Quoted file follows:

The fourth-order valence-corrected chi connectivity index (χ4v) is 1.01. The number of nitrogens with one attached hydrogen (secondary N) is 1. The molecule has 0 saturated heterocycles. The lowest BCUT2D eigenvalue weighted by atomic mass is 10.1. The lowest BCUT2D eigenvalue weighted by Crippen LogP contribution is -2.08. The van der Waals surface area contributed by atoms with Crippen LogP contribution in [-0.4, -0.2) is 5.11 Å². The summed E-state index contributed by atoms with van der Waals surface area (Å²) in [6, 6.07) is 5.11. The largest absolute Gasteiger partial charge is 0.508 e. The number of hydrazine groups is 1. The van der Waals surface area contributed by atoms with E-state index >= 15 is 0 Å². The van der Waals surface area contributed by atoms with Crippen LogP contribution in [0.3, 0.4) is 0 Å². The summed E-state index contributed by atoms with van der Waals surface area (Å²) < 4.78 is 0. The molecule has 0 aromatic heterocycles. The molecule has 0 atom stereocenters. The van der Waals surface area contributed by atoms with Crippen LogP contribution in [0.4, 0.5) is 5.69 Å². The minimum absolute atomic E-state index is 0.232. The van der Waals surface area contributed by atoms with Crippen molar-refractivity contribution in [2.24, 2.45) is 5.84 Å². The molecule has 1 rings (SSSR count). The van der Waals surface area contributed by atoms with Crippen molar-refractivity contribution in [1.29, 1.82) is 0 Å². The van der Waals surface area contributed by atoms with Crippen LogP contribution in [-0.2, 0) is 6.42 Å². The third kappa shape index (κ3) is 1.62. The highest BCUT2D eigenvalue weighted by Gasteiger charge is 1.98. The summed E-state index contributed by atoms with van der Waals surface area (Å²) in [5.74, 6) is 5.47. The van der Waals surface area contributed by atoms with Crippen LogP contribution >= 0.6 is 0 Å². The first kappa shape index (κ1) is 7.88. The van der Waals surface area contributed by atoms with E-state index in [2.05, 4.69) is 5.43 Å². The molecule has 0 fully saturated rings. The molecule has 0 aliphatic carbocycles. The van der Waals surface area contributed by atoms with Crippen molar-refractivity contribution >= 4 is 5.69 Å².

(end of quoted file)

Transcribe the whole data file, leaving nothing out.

The fourth-order valence-corrected chi connectivity index (χ4v) is 1.01. The number of nitrogens with one attached hydrogen (secondary N) is 1. The molecule has 0 saturated heterocycles. The lowest BCUT2D eigenvalue weighted by atomic mass is 10.1. The lowest BCUT2D eigenvalue weighted by Crippen LogP contribution is -2.08. The van der Waals surface area contributed by atoms with Crippen LogP contribution in [-0.4, -0.2) is 5.11 Å². The summed E-state index contributed by atoms with van der Waals surface area (Å²) in [6, 6.07) is 5.11. The largest absolute Gasteiger partial charge is 0.508 e. The number of hydrazine groups is 1. The van der Waals surface area contributed by atoms with E-state index >= 15 is 0 Å². The van der Waals surface area contributed by atoms with Crippen LogP contribution in [0.3, 0.4) is 0 Å². The summed E-state index contributed by atoms with van der Waals surface area (Å²) < 4.78 is 0. The molecule has 0 aromatic heterocycles. The molecule has 0 atom stereocenters. The van der Waals surface area contributed by atoms with Crippen LogP contribution in [0.4, 0.5) is 5.69 Å². The minimum absolute atomic E-state index is 0.232. The van der Waals surface area contributed by atoms with Crippen molar-refractivity contribution in [2.24, 2.45) is 5.84 Å². The molecule has 1 rings (SSSR count). The van der Waals surface area contributed by atoms with Crippen molar-refractivity contribution in [1.29, 1.82) is 0 Å². The van der Waals surface area contributed by atoms with Crippen LogP contribution in [-0.2, 0) is 6.42 Å². The third kappa shape index (κ3) is 1.62. The highest BCUT2D eigenvalue weighted by Gasteiger charge is 1.98. The summed E-state index contributed by atoms with van der Waals surface area (Å²) in [5.74, 6) is 5.47. The van der Waals surface area contributed by atoms with Crippen LogP contribution >= 0.6 is 0 Å². The first kappa shape index (κ1) is 7.88. The van der Waals surface area contributed by atoms with E-state index in [2.05, 4.69) is 5.43 Å². The molecule has 0 fully saturated rings. The molecule has 0 aliphatic carbocycles. The van der Waals surface area contributed by atoms with Crippen molar-refractivity contribution >= 4 is 5.69 Å².